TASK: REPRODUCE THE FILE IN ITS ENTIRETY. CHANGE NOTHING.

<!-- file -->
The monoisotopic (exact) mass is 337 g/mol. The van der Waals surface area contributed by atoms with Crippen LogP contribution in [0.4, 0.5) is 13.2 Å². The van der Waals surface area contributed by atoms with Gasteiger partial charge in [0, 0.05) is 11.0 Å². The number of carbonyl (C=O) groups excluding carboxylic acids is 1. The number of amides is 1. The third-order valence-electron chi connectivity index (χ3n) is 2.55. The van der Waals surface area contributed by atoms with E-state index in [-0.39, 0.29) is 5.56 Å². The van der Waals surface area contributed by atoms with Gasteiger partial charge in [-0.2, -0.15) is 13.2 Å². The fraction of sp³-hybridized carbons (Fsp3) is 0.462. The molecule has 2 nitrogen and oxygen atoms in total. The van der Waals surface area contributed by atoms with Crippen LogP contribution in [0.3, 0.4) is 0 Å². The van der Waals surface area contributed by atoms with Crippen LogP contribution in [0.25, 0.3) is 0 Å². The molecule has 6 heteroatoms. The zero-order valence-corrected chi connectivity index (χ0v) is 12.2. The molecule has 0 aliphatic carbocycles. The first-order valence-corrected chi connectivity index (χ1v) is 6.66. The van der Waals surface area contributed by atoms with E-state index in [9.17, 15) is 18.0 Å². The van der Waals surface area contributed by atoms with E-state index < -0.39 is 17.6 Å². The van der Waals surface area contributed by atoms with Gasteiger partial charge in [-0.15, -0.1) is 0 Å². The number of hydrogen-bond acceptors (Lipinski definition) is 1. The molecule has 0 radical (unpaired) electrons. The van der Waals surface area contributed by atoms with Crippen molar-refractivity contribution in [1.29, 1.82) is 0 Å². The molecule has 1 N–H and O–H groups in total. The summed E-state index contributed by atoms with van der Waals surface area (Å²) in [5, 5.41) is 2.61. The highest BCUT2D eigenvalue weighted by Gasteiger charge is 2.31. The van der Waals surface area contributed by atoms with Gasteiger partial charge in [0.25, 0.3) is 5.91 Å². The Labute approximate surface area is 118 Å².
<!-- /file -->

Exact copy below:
The monoisotopic (exact) mass is 337 g/mol. The van der Waals surface area contributed by atoms with Crippen LogP contribution in [0.4, 0.5) is 13.2 Å². The van der Waals surface area contributed by atoms with Gasteiger partial charge in [0, 0.05) is 11.0 Å². The number of carbonyl (C=O) groups excluding carboxylic acids is 1. The number of amides is 1. The third-order valence-electron chi connectivity index (χ3n) is 2.55. The van der Waals surface area contributed by atoms with E-state index in [-0.39, 0.29) is 5.56 Å². The van der Waals surface area contributed by atoms with Gasteiger partial charge in [-0.2, -0.15) is 13.2 Å². The fraction of sp³-hybridized carbons (Fsp3) is 0.462. The molecule has 2 nitrogen and oxygen atoms in total. The van der Waals surface area contributed by atoms with Crippen LogP contribution in [0.3, 0.4) is 0 Å². The van der Waals surface area contributed by atoms with Crippen LogP contribution in [0.25, 0.3) is 0 Å². The molecule has 6 heteroatoms. The zero-order valence-corrected chi connectivity index (χ0v) is 12.2. The molecule has 0 aliphatic carbocycles. The first-order valence-corrected chi connectivity index (χ1v) is 6.66. The van der Waals surface area contributed by atoms with E-state index in [9.17, 15) is 18.0 Å². The van der Waals surface area contributed by atoms with E-state index < -0.39 is 17.6 Å². The van der Waals surface area contributed by atoms with Gasteiger partial charge in [-0.15, -0.1) is 0 Å². The number of hydrogen-bond acceptors (Lipinski definition) is 1. The molecule has 0 radical (unpaired) electrons. The van der Waals surface area contributed by atoms with Crippen molar-refractivity contribution in [1.29, 1.82) is 0 Å². The molecule has 1 N–H and O–H groups in total. The summed E-state index contributed by atoms with van der Waals surface area (Å²) in [5, 5.41) is 2.61. The highest BCUT2D eigenvalue weighted by Gasteiger charge is 2.31. The van der Waals surface area contributed by atoms with Gasteiger partial charge in [0.25, 0.3) is 5.91 Å². The Labute approximate surface area is 118 Å².